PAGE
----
What is a Kringle? It is a Danish yeast cake which is traditionally baked in a pretzel shape. I guess that is why the portions of Kringle dough is so large because you would need a good amount to make it into the classic pretzel shape. However, it’s quite common for most people to shape them into a rectangle instead. The original recipe would have made 4 cakes which is too much for us here at home, although I could easily have followed that recipe and frozen the remainder down…they freeze well 🙂 But I decided to cut the recipe in half. It worked out very well and the only little hick-up I encountered was that instead of having an odd measurement of 1 1/2 large eggs ?? in the recipe, I went with an even 2 large eggs instead. The result was that I had to add a wee-bit more flour and the outcome was a very soft and pliable dough and an amazing crumb in the final cake. As with any yeast cake it is always best served same day it is baked.

The folding process for making Kringle

Just wanted to share with you that this particular recipe comes from a lady named Anne Margrethe who lives in Hirtshals, Denmark. Her Kringle recipe was featured on a Danish television show hosted by Søren Ryge and he declared it “Denmark’s best Kringle”. I must say that it is super delicious!

Starting top left picture: Cubed butter in liquid, Remonce, Filling on dough, Finished Kringler

Kringle (makes 2 Kringler, serves 12-16)

Ingredients:

For the dough:

1 deciliter water (3.4 fluid oz or 100 ml)

2 1/4 teaspoons active dry yeast (or 25 grams cake/fresh yeast)

2 tablespoons sugar

2 large eggs, room temperature

a pinch of salt

150 grams salted butter, cut into small cubes, room temperature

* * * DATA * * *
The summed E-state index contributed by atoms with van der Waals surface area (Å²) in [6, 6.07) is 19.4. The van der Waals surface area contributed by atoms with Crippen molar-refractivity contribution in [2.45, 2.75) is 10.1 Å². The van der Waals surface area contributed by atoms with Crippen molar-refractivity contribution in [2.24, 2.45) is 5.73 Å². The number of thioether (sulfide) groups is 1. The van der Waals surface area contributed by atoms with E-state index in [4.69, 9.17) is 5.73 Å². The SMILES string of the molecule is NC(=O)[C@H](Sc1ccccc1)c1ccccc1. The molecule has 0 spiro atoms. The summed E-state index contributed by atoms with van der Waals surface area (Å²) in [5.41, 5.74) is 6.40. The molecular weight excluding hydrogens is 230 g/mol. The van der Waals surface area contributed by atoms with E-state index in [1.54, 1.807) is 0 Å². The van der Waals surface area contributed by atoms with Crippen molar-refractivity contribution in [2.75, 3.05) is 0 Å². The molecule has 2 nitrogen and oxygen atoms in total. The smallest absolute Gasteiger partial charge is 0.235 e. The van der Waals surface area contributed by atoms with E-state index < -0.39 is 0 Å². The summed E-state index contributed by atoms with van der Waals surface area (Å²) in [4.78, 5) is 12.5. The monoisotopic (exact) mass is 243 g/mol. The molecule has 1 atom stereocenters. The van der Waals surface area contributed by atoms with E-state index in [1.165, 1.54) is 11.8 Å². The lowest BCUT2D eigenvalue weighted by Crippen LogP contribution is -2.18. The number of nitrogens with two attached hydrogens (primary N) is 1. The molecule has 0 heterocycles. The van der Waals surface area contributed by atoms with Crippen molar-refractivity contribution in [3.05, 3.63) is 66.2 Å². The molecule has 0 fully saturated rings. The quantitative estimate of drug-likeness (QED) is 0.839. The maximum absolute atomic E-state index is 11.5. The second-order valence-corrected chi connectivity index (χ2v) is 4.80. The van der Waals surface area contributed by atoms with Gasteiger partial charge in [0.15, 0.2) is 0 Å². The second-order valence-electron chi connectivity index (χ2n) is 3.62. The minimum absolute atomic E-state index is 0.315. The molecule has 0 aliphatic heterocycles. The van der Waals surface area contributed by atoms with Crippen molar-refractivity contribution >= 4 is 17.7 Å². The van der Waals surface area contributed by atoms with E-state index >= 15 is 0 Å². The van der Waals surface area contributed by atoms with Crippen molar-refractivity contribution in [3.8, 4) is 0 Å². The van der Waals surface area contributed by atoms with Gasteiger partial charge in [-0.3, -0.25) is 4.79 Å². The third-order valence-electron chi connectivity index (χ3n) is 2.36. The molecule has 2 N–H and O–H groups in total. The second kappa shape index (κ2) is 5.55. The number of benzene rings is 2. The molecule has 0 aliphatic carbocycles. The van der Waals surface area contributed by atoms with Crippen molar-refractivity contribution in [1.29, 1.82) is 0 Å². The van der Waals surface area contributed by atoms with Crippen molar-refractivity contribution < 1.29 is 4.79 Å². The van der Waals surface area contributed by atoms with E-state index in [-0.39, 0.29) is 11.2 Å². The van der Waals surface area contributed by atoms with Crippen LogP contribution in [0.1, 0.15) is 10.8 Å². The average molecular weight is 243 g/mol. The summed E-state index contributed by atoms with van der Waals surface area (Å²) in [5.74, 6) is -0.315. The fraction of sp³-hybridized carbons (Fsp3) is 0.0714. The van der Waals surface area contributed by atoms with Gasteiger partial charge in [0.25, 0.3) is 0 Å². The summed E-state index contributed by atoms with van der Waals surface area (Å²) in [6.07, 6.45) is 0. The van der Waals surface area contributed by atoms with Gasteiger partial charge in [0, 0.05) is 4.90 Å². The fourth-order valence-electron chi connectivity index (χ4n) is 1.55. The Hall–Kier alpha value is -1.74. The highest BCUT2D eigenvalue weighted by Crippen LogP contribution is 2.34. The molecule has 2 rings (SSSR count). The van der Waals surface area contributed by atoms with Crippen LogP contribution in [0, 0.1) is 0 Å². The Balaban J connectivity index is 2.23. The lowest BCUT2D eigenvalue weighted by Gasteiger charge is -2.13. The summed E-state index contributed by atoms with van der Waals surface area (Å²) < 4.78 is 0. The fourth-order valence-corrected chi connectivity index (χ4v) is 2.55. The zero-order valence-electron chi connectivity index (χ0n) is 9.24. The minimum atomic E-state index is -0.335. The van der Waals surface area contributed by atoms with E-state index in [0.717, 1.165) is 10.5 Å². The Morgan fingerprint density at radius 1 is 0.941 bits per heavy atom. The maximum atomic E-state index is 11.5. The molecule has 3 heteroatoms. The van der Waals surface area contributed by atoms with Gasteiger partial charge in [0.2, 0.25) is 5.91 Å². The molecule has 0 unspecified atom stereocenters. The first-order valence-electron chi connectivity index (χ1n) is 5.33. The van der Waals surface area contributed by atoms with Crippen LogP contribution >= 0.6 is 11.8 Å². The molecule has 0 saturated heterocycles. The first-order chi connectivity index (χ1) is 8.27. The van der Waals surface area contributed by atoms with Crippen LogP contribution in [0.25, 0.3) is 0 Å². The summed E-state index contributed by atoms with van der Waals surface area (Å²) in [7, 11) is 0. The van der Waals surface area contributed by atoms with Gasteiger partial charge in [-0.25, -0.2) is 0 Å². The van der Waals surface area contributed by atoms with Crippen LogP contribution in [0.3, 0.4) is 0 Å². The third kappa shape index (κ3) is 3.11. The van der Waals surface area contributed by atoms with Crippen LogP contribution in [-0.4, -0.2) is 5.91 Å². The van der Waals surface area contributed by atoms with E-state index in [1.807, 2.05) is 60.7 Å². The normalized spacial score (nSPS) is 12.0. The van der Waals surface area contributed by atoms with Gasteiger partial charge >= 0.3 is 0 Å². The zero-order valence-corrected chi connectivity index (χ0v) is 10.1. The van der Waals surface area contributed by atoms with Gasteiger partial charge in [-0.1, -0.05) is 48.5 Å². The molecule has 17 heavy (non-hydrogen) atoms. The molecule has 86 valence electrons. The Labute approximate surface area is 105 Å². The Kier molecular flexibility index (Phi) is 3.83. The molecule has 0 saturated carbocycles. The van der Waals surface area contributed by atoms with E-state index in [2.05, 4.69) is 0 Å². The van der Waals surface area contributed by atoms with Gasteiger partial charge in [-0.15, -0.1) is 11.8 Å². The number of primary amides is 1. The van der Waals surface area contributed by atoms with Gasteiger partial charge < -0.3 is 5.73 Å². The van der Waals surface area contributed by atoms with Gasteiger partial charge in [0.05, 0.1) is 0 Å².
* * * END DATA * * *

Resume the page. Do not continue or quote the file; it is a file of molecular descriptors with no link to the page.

325 grams all-purpose flour

For the Remonce:

115 grams butter

115 grams sugar

2 teaspoons cinnamon

Other fillings: optional

50 grams raisins

25 grams blanched almonds, chopped

Garnish:

1 egg, for egg wash

Pearl sugar (or regular sugar)

Directions:

To make dough: Using hot water, confirm that the water is between 100 to 110 degrees F (no more than 110 degrees). Pour warm water into a large bowl, add 1 tablespoon of the sugar and sprinkle yeast over water, let sit for 10 minutes. Add remaining sugar, eggs, a pinch of salt, butter and flour. Using your hands, mix all ingredients until dough comes together. Dough may feel a little tacky and there may still be small pieces of butter, that is OK. Transfer dough to a clean bowl, cover with a clean, dry tea-towel, place bowl in a warm location and let rise for 1 hour.

To make Remonce filling, place butter in a small saucepan and heat over low heat until almost all melted. Add sugar and cinnamon. Remove from stove and stir until all sugar is melted with the butter. Butter and sugar may be separating, that is OK as it will come back together as it cools. Allow to cool, place in refrigerator if needed. The end result should be like a thick paste.

Rolling out dough: For easy clean-up, place two long pieces of plastic wrap (cling wrap) onto your work surface. Sprinkle plastic wrap with flour and give the dough a quick soft kneading, sprinkle with a little more flour until dough is soft and elastic, and no longer sticky. Divide dough into two portions and form each piece of dough into a log. Working with one log at the time, roll out the log (on top of the plastic wrap) to approximately 30 x 15 centimeter rectangle (11.5 x 6 inches). Spread 1/2 the Remonce filling down the middle of each dough rectangle and sprinkle with raisins and almonds. Fold the ends over about 2 cm (almost 1 inch) then fold the outer 1/3 of dough over the middle and then the other outer 1/3 of dough over the middle again. Holding onto the plastic wrap, roll dough rectangle over so it’s now placed upside-down (seam side down). Carefully place dough rectangle onto baking sheet lined with parchment paper. Repeat process with second piece of dough. If planning on baking both Kringler at this time, allow both dough rectangles to rise for another 15 minutes on the baking sheet before baking.